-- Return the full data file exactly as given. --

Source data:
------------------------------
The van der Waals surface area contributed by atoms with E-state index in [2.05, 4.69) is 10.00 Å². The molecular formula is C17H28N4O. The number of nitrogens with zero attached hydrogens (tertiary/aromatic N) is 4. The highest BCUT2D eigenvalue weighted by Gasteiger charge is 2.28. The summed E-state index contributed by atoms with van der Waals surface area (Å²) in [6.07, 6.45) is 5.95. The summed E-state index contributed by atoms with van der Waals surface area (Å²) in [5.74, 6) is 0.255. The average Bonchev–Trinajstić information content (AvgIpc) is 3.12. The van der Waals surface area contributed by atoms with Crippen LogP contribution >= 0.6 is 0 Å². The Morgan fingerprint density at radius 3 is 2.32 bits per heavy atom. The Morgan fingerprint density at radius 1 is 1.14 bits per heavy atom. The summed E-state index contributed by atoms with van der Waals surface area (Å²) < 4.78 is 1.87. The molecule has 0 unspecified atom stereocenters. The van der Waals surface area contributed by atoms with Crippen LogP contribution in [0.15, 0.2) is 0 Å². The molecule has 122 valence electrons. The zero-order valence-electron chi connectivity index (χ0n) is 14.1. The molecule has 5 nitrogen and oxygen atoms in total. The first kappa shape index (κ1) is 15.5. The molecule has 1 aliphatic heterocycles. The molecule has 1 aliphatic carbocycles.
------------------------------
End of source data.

The van der Waals surface area contributed by atoms with E-state index in [2.05, 4.69) is 10.00 Å². The molecular formula is C17H28N4O. The number of nitrogens with zero attached hydrogens (tertiary/aromatic N) is 4. The highest BCUT2D eigenvalue weighted by Gasteiger charge is 2.28. The summed E-state index contributed by atoms with van der Waals surface area (Å²) in [6.07, 6.45) is 5.95. The summed E-state index contributed by atoms with van der Waals surface area (Å²) in [5.74, 6) is 0.255. The average Bonchev–Trinajstić information content (AvgIpc) is 3.12. The van der Waals surface area contributed by atoms with Crippen LogP contribution >= 0.6 is 0 Å². The Morgan fingerprint density at radius 3 is 2.32 bits per heavy atom. The Morgan fingerprint density at radius 1 is 1.14 bits per heavy atom. The summed E-state index contributed by atoms with van der Waals surface area (Å²) < 4.78 is 1.87. The molecule has 0 unspecified atom stereocenters. The van der Waals surface area contributed by atoms with Crippen LogP contribution in [0.15, 0.2) is 0 Å². The molecule has 122 valence electrons. The zero-order valence-electron chi connectivity index (χ0n) is 14.1. The molecule has 5 nitrogen and oxygen atoms in total. The first kappa shape index (κ1) is 15.5. The molecule has 1 aliphatic heterocycles. The molecule has 1 aliphatic carbocycles.